Australia’s LinuxChix unite to form AussieChix


Author: Melissa Draper

LinuxChix, a social networking group for women who use Linux and other open source software, was formed in 1999 by Deb Richardson, a Linux user who was frustrated by the attitudes of many other Linux-oriented groups. Since then, the organisation has grown dramatically, and there are currently more than 40 regional LinuxChix chapters around the world. Until February, LinuxChix had chapters in Australia in Melbourne and Sydney. Following discussions at the Linux.Conf.Au conference in Sydney in January, members realised that a national group would better serve the country. Last month the groups united to form AussieChix, a new nationwide chapter that makes the group more accommodating to women from across Australia, whilst also improving the communications between the members of the previous chapters.

AussieChix is not an exclusive club. It is free to join, and the only requirements are to “be polite, be helpful.” According to the group’s pitch to members, “You don’t need to love Linux — you don’t even need to have dabbled in the deviant delights of open source software. If you are a woman who wants to get more out of her machine, we want you.”

Being a woman in IT can be lonely at times, according to Donna Benjamin, the chapter’s spokeswoman. “Many of us have expressed a sense of isolation. The image created for our conference T-shirts this year showed one woman in a line of men, and the caption was ‘standing out from the crowd’ because it’s a bit like that. We’re often the only girl-geek in our local communities.”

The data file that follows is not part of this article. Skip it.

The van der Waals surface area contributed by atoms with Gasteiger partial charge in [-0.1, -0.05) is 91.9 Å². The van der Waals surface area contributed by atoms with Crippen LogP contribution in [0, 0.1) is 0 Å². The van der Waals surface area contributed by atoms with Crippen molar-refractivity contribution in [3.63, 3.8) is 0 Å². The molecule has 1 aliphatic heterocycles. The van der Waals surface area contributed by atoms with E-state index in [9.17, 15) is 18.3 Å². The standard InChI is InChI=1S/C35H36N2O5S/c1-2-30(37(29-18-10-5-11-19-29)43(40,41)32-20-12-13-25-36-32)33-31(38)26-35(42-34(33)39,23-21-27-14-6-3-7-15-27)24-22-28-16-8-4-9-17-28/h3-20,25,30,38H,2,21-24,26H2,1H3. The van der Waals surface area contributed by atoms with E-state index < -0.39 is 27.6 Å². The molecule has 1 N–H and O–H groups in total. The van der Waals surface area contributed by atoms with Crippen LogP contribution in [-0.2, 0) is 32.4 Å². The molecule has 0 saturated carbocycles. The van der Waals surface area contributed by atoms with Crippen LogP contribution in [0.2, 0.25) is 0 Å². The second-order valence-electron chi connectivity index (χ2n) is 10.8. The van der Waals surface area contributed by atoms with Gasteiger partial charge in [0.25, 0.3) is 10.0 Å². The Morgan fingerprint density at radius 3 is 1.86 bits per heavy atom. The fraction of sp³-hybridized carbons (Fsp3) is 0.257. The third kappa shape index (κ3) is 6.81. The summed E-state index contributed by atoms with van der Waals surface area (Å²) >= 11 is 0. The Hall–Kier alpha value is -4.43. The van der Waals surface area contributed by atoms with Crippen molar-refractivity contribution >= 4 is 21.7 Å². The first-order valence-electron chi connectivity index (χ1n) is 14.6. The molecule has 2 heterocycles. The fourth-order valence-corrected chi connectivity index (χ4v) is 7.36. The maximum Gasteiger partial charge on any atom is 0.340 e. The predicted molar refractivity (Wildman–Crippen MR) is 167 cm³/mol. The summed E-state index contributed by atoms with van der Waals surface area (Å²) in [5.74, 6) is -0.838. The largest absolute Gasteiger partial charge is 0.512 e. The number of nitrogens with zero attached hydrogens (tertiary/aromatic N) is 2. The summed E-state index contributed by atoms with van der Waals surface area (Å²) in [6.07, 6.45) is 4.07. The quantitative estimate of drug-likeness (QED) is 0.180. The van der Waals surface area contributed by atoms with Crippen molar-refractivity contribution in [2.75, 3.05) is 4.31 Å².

Benjamin first started using Linux via an account on a friend’s computer 12 years ago. “It was just an account on someone else’s Linux box, and I used to Telnet in, check email, browse the Web, and connect to bulletin boards.”

She met her husband on a bulletin board in 1994, and they, along with a group of other guys, set up and ran their own BBS. “That was my first experience in being involved in the leadership of a virtual community. It ran software called YAWC on Linux.”

Benjamin now has many roles in the open source community. She is director of Open Source Industry Australia, an industry association for open source companies, and conference director for the 2008 Linux.Conf.Au, which is to be held in Melbourne. Additionally, she runs a business, Creative Contingencies, which she started back in 1997 and which runs on Linux. It offers Web services, research, meeting facilitation, and more recently, event management.

“All our servers run the Linux operating system and a range of other free and open source applications,” she says. “Our desktop computers run Linux almost exclusively, and our laptops are multiboot machines running a range of different operating systems.”

Quite a few of the AussieChix members are veteran geeks. Some started out in the early ’80s when computing was not quite a male-dominated industry, but there are many novices too.

“LinuxChix is a place to hang out with other women who appreciate technology, and most importantly, to have fun,” Benjamin says. “It’s early days for us, but we’re all keen to increase the number of women in our network, to reach out to each other and share our experiences, knowledge and ideas.”

March 8 is International Women’s Day. To celebrate, AussieChix is holding its official launch, with the aim being to highlight the existence and importance of women in the IT industry. You’re invited to visit the chapter’s Web site or drop into the #aussiechix IRC channel on


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